Which is more effective for school-family communications: digital or paper?
We live in a digital world. We connect with others via social media, we order groceries and take-out through apps, and we hold work meetings on video conferencing platforms. For many school districts, family communications have followed this trend. Rather than mailing physical letters home, email, AI-powered messaging platforms, and robo-calls and texts have become important ways in which school districts & teachers communicate with their families. And considering the cost of postage is higher than the cost of sending an email or a text message, it’s not surprising that mail would be left out of contemporary school communication plans.
But, is this shift in communication to text messaging or emailing actually more effective than paper mailing for reaching families with critical information? Or, is it possibly even less effective? As with most things—the answer is complicated.
The research suggests that digital communications, like text messaging, are best for conveying information that requires short-term action. For example, if you want to remind families about an early release day, sending them a text message reminder the day before is the best way to ensure they remember.
Research has shown that mail-based communications serve an important purpose, too. When trying to change long-term family and student behavioral patterns, mail is the most effective. For example, if you want to encourage families to consistently send their children to school more frequently, a mailed attendance nudge will help shift those behaviors over the long term. Once you have a family’s attention, you can provide positive and asset-based messages that help them understand the importance of attendance and engagement, offer actionable steps for families to take, and connect families to school and community supports—all to help them overcome the underlying barriers standing in the way of attendance and engagement. In other words, a mailed nudge can impact a child’s attendance habits days and weeks after a mailing is received.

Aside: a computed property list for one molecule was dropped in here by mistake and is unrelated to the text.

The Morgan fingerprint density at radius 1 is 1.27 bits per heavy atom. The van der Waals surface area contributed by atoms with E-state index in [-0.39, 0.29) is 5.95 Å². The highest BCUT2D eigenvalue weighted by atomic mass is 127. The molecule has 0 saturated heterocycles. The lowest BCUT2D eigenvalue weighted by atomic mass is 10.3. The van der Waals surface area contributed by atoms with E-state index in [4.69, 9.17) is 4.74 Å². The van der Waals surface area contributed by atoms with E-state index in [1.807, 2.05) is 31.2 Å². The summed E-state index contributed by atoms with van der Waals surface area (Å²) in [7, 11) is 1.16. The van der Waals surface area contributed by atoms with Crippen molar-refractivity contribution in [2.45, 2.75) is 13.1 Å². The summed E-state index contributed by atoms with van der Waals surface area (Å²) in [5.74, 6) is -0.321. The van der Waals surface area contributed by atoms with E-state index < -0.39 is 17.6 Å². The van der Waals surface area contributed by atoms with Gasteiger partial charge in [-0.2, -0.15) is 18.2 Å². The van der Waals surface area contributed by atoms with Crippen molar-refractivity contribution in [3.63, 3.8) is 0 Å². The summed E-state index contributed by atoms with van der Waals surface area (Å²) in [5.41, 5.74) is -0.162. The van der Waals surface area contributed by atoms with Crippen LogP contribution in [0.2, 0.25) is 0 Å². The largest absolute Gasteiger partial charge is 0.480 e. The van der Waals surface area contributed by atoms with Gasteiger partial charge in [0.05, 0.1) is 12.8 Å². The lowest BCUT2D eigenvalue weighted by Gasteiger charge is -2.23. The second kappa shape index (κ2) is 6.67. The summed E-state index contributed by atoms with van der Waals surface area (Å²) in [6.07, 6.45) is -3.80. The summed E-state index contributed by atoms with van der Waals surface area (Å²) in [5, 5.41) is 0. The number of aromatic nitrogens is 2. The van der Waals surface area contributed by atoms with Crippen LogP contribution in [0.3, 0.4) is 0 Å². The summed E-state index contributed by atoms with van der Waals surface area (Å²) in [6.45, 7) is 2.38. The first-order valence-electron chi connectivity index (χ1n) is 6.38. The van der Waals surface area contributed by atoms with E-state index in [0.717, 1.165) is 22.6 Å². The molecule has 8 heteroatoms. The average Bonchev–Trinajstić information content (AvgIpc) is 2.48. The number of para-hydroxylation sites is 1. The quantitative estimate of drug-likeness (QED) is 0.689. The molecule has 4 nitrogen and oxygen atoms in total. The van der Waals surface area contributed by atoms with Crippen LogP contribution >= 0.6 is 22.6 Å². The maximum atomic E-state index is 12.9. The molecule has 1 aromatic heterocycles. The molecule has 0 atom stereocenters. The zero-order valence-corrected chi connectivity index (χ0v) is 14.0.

Research suggests that the physical nature of direct mail allows for the content and narrative of the messages to be easily shared with other members of the household. The physical engagement of picking up mail, looking at the sender, opening and unpacking the letter focus the mental and emotional energy and attention of the reader. Mailed letters can be posted on refrigerators and discussed with students and spouses, becoming social artifacts that stay in the home over time.
Reaching all families
Perhaps most importantly, mail has been shown to be a more equitable form of communication, reaching a greater proportion of families. For instance, we know that highly mobile families are more likely to update their physical addresses with the US Postal Service and are a lot less likely to update their children’s schools each time they get a new cell phone number. In fact, studies have shown that districts do not have accurate email or phone numbers for up to 50% of their students. Physical mailings reach far more families; we’ve mailed over 3.3 million attendance nudges, and over 90% are successfully delivered.
The stakes for effective school-family communication have never been higher. With families relying more heavily on school-based resources and support than ever before, it’s essential that districts and school staff are able to reach all families. And the most effective—and equitable—way to do that is by employing a multimodal approach that utilizes both mail and digital communications.